** The WorkVisual version is always composed by three numbers. The conversion occurs when there is a change in the first or second number, for example, 3.0.7 to 4.0.31. But if the version difference is only in the third number (which usually indicates bugfixes), there is usually no problem. WoV 3.0.7 can open and edit projects created in 3.0.10, and 4.0.21 can open and edit projects created in 4.0.31. In any case, it is good to take into account the rules mentioned above. Check in which version that project was created, and when in doubt, consult the customer. This can save you several headaches.

*** When a newer version of WoV converts a project created into an older version, a copy of the original version is created. This copy is usually given the suffix "_bak".

**** And we will not even talk about versions of KOP installed on WoV that are different from those installed on the robot.

terça-feira, 16 de março de 2021

RobotFaults.com - EN

I have just come across this site, which gathers error codes from ABB and FANUC robots, for now.

Interesting tool.


RobotFaults.com - PT

Acabo de esbarrar nesse site, que reúne códigos de erros de robôs ABB e FANUC, por enquanto.

Ferramenta interessante.


Creating virtual robots with ABB RobotStudio. No license required.


This is not what you are thinking. 😁

In short: you do not need a license to create virtual controllers in RobotStudio. This functionality is part of the Basic mode, and can be very useful!

ABB's documentation is not clear on this subject, but in the latest versions of RS there are basically three types of licenses: Trial, Basic and Premium.

Trial, as the name implies, is a demo license. In the first 30 days, RobotStudio will work with all the features of Premium mode. At the end of the trial period, if the license is purchased, the Premium features are still enabled. If not, these features are disabled, and RobotStudio starts to work in Basic mode.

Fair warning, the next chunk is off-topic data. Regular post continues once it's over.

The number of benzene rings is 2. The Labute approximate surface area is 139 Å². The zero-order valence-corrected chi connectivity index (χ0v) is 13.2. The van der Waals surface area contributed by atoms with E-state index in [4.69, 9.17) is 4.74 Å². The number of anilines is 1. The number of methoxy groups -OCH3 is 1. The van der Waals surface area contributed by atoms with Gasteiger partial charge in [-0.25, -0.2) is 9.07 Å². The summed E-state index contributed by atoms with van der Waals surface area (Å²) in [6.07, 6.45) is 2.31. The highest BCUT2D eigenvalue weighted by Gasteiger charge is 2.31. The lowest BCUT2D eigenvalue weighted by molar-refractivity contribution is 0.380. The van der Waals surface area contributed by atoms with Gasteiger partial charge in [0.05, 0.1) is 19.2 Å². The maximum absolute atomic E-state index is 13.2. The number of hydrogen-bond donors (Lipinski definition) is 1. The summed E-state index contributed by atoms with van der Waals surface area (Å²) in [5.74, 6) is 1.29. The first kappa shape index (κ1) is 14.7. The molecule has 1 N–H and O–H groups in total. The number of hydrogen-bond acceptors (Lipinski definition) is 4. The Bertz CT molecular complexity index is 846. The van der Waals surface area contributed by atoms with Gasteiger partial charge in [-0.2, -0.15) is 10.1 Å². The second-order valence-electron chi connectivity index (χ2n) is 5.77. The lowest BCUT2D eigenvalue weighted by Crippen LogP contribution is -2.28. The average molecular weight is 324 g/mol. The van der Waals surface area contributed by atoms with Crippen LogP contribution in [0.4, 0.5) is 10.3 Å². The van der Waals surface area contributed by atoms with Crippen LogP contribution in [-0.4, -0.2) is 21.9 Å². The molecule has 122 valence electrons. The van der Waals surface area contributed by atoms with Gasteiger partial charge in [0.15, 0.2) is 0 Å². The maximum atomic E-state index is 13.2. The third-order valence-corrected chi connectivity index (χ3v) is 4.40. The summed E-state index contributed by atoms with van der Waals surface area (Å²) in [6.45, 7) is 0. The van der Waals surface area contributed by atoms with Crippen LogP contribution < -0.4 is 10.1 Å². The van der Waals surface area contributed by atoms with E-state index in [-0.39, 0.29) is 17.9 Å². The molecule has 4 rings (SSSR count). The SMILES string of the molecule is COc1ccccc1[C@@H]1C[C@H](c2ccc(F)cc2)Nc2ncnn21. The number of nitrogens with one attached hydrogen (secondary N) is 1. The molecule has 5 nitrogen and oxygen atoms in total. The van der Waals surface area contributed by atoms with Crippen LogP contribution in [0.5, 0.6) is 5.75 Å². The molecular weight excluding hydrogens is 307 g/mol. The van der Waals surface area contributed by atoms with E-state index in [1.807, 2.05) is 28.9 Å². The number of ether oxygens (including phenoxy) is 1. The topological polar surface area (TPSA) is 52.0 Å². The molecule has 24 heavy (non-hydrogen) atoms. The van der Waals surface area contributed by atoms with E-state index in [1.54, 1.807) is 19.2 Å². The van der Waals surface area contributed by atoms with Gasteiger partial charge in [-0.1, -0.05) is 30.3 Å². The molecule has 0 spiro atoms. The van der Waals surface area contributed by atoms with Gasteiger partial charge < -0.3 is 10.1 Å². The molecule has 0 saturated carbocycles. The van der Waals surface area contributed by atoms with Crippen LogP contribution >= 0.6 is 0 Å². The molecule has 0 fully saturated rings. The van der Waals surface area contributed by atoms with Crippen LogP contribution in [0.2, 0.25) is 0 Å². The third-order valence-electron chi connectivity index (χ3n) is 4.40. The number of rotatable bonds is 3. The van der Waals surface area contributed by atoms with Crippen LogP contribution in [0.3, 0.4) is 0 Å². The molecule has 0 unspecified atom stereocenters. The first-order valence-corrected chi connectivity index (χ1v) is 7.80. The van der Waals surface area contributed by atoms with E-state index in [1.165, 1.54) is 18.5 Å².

With RS in Basic mode, it is not possible to create 3D simulations, insert CAD objects, etc., that is, no simulation.

However, it is still possible to create a virtual robot, and access it through the virtual FlexPendant, or even make a "remote access" via RobotStudio, as it would be done in a real robot.

And what does that mean?

It means that, if you need to check some logic, see a customized screen or just practice on the virtual FlexPendant, this is possible, without the need for a license.

Below are the steps to create a virtual controller from scratch.

I tested in two installations with the expired Trial licenses, one with RobotStudio 2019.3, and the other with RobotStudio 2020.1. The screenshots below are from version 2020.1


The most current versions of RobotStudio do NOT come with any RobotWare installed, as they did in the old versions. Before starting the procedure, you must install all relevant RobotWares. For this, the computer must be connected to the internet.

Go to the Add-Ins tab, select the RobotWare tag, select the type of target controller (in our case it will be an IRC5), select the RobotWare version, click the Add button, and wait for the installation.

When the process is complete, you will see RobotWare in the column on the left side of the window, in the Installed Packages section.

Open RobotStudio, go to the Controller tab, click on the Add Controller option, and select the Start Virtual Controller option ...

In the Start Virtual Controller window, select the Manage option. In the image below, there are some virtual controllers already created.

Choose the version of Robotware to be used in the virtual robot. In this example, we will use RW 6.

Click on the "+" or the New button.

In the Create New section, give the controller a name, and choose how you want to create it. In this example, a new controller will be created.

In the next window, click Add ...

Select the type of mechanism to be used. In this example, we will select only one robot (RobotWare option).

Click Next.


Next again.

In this step, the model of the mechanical arm can be determined, as well as other software options. I left the standard model, an IRB-140.

In this window, after confirming that all setup options are in accordance with your choices, press Apply.

And then confirm.